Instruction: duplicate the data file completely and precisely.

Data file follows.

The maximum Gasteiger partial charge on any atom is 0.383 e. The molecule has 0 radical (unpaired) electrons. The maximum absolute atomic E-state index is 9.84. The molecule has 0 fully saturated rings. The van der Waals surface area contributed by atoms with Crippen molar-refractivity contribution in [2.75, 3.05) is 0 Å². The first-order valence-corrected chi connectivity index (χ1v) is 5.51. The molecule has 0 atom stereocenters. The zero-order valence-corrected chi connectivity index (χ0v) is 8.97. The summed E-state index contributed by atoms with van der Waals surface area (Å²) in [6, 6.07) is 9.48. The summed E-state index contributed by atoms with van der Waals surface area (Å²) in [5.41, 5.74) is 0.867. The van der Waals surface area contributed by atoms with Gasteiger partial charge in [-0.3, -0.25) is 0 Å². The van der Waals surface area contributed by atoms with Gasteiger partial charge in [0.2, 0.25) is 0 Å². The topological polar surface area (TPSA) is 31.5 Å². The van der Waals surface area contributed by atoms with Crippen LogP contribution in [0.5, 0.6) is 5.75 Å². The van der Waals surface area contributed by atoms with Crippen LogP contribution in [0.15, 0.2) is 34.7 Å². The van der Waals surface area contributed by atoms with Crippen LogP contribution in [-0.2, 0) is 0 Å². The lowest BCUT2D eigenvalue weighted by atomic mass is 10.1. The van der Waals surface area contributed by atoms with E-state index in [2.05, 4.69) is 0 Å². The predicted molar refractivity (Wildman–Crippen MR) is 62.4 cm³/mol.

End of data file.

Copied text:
The maximum Gasteiger partial charge on any atom is 0.383 e. The molecule has 0 radical (unpaired) electrons. The maximum absolute atomic E-state index is 9.84. The molecule has 0 fully saturated rings. The van der Waals surface area contributed by atoms with Crippen molar-refractivity contribution in [2.75, 3.05) is 0 Å². The first-order valence-corrected chi connectivity index (χ1v) is 5.51. The molecule has 0 atom stereocenters. The zero-order valence-corrected chi connectivity index (χ0v) is 8.97. The summed E-state index contributed by atoms with van der Waals surface area (Å²) in [6, 6.07) is 9.48. The summed E-state index contributed by atoms with van der Waals surface area (Å²) in [5.41, 5.74) is 0.867. The van der Waals surface area contributed by atoms with Gasteiger partial charge in [-0.3, -0.25) is 0 Å². The van der Waals surface area contributed by atoms with Gasteiger partial charge in [0.2, 0.25) is 0 Å². The topological polar surface area (TPSA) is 31.5 Å². The van der Waals surface area contributed by atoms with Crippen LogP contribution in [0.5, 0.6) is 5.75 Å². The van der Waals surface area contributed by atoms with Crippen LogP contribution in [0.15, 0.2) is 34.7 Å². The van der Waals surface area contributed by atoms with Crippen LogP contribution in [-0.2, 0) is 0 Å². The lowest BCUT2D eigenvalue weighted by atomic mass is 10.1. The van der Waals surface area contributed by atoms with E-state index in [2.05, 4.69) is 0 Å². The predicted molar refractivity (Wildman–Crippen MR) is 62.4 cm³/mol.